> > Authors Bill Sheehan -- former director of a Zero Waste coalition -- and
> > Helen Spiegelman (a board member of the respected British Columbia
> > environmental group SPEC) titled their paper "Unintended
> > <http://www.productpolicy.org/assets/resources/UnintendedConsequences-MSWand
> > EPR.pdf> Consequences: Municipal Solid Waste Management and the Throwaway
> > Society."
> >
> >
> >
> > Sheehan and Spiegelman note that the municipal solid waste management system
> > was established a century ago to protect public health but evolved in such a
> > way that it provided an indirect subsidy to the "throwaway society,"
> > collecting (at taxpayer expense) all the detritus of the consumer culture
> > and making it "go away." Rather than proselytize ordinary people to recycle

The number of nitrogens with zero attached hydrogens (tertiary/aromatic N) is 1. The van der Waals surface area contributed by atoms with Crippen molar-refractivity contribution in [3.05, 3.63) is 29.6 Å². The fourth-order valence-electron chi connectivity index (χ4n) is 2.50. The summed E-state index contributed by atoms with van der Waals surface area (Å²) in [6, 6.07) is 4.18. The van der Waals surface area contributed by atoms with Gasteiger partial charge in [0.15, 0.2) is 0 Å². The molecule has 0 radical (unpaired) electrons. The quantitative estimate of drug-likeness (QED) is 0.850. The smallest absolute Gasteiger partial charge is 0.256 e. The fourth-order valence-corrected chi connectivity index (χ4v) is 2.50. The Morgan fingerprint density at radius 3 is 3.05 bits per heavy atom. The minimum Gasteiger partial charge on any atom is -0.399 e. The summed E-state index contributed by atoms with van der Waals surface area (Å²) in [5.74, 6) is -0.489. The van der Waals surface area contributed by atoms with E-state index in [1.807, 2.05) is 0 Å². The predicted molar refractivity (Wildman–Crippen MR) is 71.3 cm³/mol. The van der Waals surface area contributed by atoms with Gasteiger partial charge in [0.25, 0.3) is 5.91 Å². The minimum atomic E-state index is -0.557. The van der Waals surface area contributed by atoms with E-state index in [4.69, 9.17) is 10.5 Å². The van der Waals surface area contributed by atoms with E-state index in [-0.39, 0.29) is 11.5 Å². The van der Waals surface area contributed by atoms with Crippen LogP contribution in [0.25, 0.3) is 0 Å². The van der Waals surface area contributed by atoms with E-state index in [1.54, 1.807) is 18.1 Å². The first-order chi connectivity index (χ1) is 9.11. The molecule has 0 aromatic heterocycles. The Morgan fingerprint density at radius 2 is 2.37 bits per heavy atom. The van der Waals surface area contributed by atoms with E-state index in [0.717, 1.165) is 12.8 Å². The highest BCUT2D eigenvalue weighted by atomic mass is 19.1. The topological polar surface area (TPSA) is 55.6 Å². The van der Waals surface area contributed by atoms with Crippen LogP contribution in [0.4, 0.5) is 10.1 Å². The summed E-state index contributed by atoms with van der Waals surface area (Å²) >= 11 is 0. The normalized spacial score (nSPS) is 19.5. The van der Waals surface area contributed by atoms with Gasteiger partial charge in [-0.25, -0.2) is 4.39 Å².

> > more (an IWM habit), Sheehan and Spiegelman instead suggest that
> > corporations and consumers are behaving in a rational way. With no price
> > connection between production and disposal, it's predictable that industry
> > would shift over the past half century toward the manufacture of expedient,
> > disposable products, often made from non-renewable materials and energy. (A
> > disposable plastic razor is a good example, as is a "recyclable" plastic
> > soft-drink container.)
> >
> >
> >
> > The authors state that if this subsidy ended (i.e., if municipalities
> > stopped collecting the stuff) the (seemingly) free ride for these materials
> > would stop and EPR would ensue.
> >
> >
> >
> > The authors analyzed the U.S. EPA's extensive waste characterization data
> > over the 41-year period from 1960 to 2001 to compare patterns in the
> > generation, recovery and discards of product and non-product wastes (e.g.,
> > organics). They observe that the municipal waste management system "has been